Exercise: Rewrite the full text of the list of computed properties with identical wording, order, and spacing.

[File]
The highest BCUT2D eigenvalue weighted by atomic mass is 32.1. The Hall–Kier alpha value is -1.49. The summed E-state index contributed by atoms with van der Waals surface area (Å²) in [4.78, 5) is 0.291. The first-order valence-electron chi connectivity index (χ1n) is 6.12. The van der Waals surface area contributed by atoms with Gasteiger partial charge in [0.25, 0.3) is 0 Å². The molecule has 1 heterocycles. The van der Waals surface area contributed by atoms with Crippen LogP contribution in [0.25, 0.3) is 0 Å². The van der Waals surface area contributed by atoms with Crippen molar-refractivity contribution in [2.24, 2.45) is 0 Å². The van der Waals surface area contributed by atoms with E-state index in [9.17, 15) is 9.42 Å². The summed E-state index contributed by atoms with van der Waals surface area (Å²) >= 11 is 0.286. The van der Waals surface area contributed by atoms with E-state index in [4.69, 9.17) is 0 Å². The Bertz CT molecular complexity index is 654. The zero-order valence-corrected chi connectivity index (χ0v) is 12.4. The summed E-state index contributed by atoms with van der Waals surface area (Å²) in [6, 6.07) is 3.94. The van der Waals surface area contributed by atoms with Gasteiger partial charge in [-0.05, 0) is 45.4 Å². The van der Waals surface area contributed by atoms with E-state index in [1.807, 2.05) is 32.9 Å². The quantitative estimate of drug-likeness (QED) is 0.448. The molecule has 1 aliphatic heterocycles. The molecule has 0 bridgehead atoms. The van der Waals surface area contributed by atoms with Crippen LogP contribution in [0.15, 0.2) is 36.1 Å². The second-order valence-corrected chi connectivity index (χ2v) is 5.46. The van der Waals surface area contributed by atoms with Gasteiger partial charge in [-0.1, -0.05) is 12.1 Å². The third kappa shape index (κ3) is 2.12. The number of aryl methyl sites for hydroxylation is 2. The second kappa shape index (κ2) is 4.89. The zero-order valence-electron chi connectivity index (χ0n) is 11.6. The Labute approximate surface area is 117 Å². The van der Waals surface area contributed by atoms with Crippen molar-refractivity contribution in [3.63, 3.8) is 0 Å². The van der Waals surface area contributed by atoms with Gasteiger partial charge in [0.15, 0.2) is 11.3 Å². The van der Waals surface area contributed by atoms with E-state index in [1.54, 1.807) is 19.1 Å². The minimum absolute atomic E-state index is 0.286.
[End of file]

The highest BCUT2D eigenvalue weighted by atomic mass is 32.1. The Hall–Kier alpha value is -1.49. The summed E-state index contributed by atoms with van der Waals surface area (Å²) in [4.78, 5) is 0.291. The first-order valence-electron chi connectivity index (χ1n) is 6.12. The van der Waals surface area contributed by atoms with Gasteiger partial charge in [0.25, 0.3) is 0 Å². The molecule has 1 heterocycles. The van der Waals surface area contributed by atoms with Crippen LogP contribution in [0.25, 0.3) is 0 Å². The van der Waals surface area contributed by atoms with Crippen molar-refractivity contribution in [2.24, 2.45) is 0 Å². The van der Waals surface area contributed by atoms with E-state index in [9.17, 15) is 9.42 Å². The summed E-state index contributed by atoms with van der Waals surface area (Å²) >= 11 is 0.286. The van der Waals surface area contributed by atoms with E-state index in [4.69, 9.17) is 0 Å². The Bertz CT molecular complexity index is 654. The zero-order valence-corrected chi connectivity index (χ0v) is 12.4. The summed E-state index contributed by atoms with van der Waals surface area (Å²) in [6, 6.07) is 3.94. The van der Waals surface area contributed by atoms with Gasteiger partial charge in [-0.05, 0) is 45.4 Å². The van der Waals surface area contributed by atoms with E-state index in [1.807, 2.05) is 32.9 Å². The quantitative estimate of drug-likeness (QED) is 0.448. The molecule has 1 aliphatic heterocycles. The molecule has 0 bridgehead atoms. The van der Waals surface area contributed by atoms with Crippen LogP contribution in [0.15, 0.2) is 36.1 Å². The second-order valence-corrected chi connectivity index (χ2v) is 5.46. The van der Waals surface area contributed by atoms with Gasteiger partial charge in [-0.1, -0.05) is 12.1 Å². The third kappa shape index (κ3) is 2.12. The number of aryl methyl sites for hydroxylation is 2. The second kappa shape index (κ2) is 4.89. The zero-order valence-electron chi connectivity index (χ0n) is 11.6. The Labute approximate surface area is 117 Å². The van der Waals surface area contributed by atoms with Crippen molar-refractivity contribution in [3.63, 3.8) is 0 Å². The van der Waals surface area contributed by atoms with Gasteiger partial charge in [0.15, 0.2) is 11.3 Å². The van der Waals surface area contributed by atoms with E-state index in [1.54, 1.807) is 19.1 Å². The minimum absolute atomic E-state index is 0.286.